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Old 09-21-2010, 10:55 PM   #2671
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The ceiling heights here are irregular, to say the least.

The breakfast nook goes from about 9' 10" to 11' 4".

The vaulted part of the kitchen from 10' to 11' 8", the flat ceiling is 8', and the drop over the kitchen counter is 7' 2".

The dining room is 8' 2".

The bathroom is 8' 5".

The utility room is 8'2".

The living room is 7' 8".

The flat sides in the front entrance are 8' 2', and then the barrel vault climbs to 12' 3".

The solarium is 9' 7" where there is a ceiling, but reaches to well over 20' when you include the big hole in the floor which goes up to the front vaulted ceiling in the master bedroom.

The guest bedroom goes from 8' 1" to 11' 2".

The master bedroom goes from 8' 10" to 11' 11" on the front side of the big beam, and from 10' 9" to 14' 2" on the back side of the beam.

The ensuite goes from 8' 3" to 10' 8".

Just your average house.

When I went to do the joists, I checked out the values that I could find at the time, and it turned out to be much easier to build the double webbed version. You need a machine for the standard single web variety, which is the type you see everywhere.

If you use 2 x 3's for the web frame, then 7/16" OSB for the webs with construction glue and a few million ring nails, these things come out to be unbelievably strong. It just so happens that they make terrific walk planks as well - very, very stiff.

The downside is that they are pretty heavy for one person to install - you do it one end at a time - but that's a small price to pay for all that strength.

I have from time to time stored unconscionable amounts of wood on the bedroom floor with nary a problem. Several tons in fact. Just looking around at the remaining wood here, I would guess it to be not less than 3,800 pounds.

Irregular shapes don't really pose that much of a problem really. If you have ever done any real boatbuilding there are several ways to mark things out so that they fit more or less perfectly.

I worked for a time for a major Vancouver area custom yacht builder, and the standard for fitting sheets of 1/8" teak plywood to the inside of the compound curved hulls was such that if you could fit a piece of paper between any joint, it was unacceptable.

And as for my eyes, one is perfect, the other very nearly so.

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Old 09-22-2010, 01:17 AM   #2672
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Originally Posted by cocobolo View Post
The ceiling heights here are irregular, to say the least.

The breakfast nook goes from about 9' 10" to 11' 4".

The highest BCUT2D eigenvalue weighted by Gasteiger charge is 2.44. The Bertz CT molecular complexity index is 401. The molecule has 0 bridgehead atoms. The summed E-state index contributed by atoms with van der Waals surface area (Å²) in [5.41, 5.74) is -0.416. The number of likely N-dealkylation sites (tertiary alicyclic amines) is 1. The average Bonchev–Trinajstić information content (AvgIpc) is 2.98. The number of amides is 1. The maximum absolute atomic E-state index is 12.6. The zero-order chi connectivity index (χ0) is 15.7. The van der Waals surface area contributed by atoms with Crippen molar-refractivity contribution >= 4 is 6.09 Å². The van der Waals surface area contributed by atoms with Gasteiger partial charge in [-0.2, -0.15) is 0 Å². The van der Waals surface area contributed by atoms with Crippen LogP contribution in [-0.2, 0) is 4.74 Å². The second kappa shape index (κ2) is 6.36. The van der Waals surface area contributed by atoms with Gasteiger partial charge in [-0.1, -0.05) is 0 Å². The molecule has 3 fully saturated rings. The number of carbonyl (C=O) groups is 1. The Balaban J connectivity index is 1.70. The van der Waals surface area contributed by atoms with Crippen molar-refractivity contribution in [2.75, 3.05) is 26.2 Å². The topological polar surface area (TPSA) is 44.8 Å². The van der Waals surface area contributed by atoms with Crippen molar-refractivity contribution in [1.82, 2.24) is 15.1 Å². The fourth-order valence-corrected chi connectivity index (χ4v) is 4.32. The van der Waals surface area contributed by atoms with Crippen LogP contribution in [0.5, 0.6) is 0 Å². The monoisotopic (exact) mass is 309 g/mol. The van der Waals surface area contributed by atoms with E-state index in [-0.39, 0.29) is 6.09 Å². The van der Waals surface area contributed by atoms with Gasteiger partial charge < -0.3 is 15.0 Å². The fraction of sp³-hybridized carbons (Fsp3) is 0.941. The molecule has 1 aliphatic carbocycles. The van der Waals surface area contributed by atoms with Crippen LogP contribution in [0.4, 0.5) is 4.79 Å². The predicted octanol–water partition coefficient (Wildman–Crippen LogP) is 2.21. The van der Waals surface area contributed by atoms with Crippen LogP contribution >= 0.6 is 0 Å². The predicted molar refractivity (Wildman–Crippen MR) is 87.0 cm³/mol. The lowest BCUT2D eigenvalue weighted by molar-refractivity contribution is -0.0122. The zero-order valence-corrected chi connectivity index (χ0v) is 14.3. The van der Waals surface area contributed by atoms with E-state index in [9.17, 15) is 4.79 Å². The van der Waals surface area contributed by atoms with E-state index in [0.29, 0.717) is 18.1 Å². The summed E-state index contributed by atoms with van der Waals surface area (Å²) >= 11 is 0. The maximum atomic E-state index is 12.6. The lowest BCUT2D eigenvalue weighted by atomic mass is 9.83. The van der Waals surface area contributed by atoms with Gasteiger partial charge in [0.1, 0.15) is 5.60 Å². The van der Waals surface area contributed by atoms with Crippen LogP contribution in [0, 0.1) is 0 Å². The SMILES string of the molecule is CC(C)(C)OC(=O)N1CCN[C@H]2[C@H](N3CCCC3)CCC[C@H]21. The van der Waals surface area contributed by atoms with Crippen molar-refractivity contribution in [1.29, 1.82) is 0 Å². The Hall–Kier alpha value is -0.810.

The vaulted part of the kitchen from 10' to 11' 8", the flat ceiling is 8', and the drop over the kitchen counter is 7' 2".

The dining room is 8' 2".

The bathroom is 8' 5".

The utility room is 8'2".

The living room is 7' 8".

The flat sides in the front entrance are 8' 2', and then the barrel vault climbs to 12' 3".

The solarium is 9' 7" where there is a ceiling, but reaches to well over 20' when you include the big hole in the floor which goes up to the front vaulted ceiling in the master bedroom.

The guest bedroom goes from 8' 1" to 11' 2".

The master bedroom goes from 8' 10" to 11' 11" on the front side of the big beam, and from 10' 9" to 14' 2" on the back side of the beam.

The ensuite goes from 8' 3" to 10' 8".

Just your average house.

When I went to do the joists, I checked out the values that I could find at the time, and it turned out to be much easier to build the double webbed version. You need a machine for the standard single web variety, which is the type you see everywhere.

If you use 2 x 3's for the web frame, then 7/16" OSB for the webs with construction glue and a few million ring nails, these things come out to be unbelievably strong. It just so happens that they make terrific walk planks as well - very, very stiff.

The downside is that they are pretty heavy for one person to install - you do it one end at a time - but that's a small price to pay for all that strength.

I have from time to time stored unconscionable amounts of wood on the bedroom floor with nary a problem. Several tons in fact. Just looking around at the remaining wood here, I would guess it to be not less than 3,800 pounds.

Irregular shapes don't really pose that much of a problem really. If you have ever done any real boatbuilding there are several ways to mark things out so that they fit more or less perfectly.